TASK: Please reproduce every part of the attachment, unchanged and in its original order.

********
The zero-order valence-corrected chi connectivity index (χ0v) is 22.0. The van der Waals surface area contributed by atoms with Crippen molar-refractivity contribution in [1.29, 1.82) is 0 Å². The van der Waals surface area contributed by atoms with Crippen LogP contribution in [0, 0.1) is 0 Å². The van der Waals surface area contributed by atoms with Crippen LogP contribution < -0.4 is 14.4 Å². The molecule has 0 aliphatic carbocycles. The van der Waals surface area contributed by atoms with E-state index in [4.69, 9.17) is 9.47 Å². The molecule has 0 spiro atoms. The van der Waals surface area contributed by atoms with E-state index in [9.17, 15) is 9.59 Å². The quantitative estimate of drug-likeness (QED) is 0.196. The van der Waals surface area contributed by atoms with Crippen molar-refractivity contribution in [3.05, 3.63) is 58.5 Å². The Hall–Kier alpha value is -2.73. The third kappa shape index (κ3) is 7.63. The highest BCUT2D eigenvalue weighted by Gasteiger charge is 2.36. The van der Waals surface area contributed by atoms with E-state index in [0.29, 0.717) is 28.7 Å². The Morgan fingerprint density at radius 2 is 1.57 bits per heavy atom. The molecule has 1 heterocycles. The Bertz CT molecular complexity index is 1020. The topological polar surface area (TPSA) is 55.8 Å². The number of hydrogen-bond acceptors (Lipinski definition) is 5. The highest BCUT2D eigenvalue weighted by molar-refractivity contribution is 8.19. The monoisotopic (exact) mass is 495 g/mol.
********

The zero-order valence-corrected chi connectivity index (χ0v) is 22.0. The van der Waals surface area contributed by atoms with Crippen molar-refractivity contribution in [1.29, 1.82) is 0 Å². The van der Waals surface area contributed by atoms with Crippen LogP contribution in [0, 0.1) is 0 Å². The van der Waals surface area contributed by atoms with Crippen LogP contribution < -0.4 is 14.4 Å². The molecule has 0 aliphatic carbocycles. The van der Waals surface area contributed by atoms with E-state index in [4.69, 9.17) is 9.47 Å². The molecule has 0 spiro atoms. The van der Waals surface area contributed by atoms with E-state index in [9.17, 15) is 9.59 Å². The quantitative estimate of drug-likeness (QED) is 0.196. The van der Waals surface area contributed by atoms with Crippen molar-refractivity contribution in [3.05, 3.63) is 58.5 Å². The Hall–Kier alpha value is -2.73. The third kappa shape index (κ3) is 7.63. The highest BCUT2D eigenvalue weighted by Gasteiger charge is 2.36. The van der Waals surface area contributed by atoms with E-state index in [0.29, 0.717) is 28.7 Å². The Morgan fingerprint density at radius 2 is 1.57 bits per heavy atom. The molecule has 1 heterocycles. The Bertz CT molecular complexity index is 1020. The topological polar surface area (TPSA) is 55.8 Å². The number of hydrogen-bond acceptors (Lipinski definition) is 5. The highest BCUT2D eigenvalue weighted by molar-refractivity contribution is 8.19. The monoisotopic (exact) mass is 495 g/mol.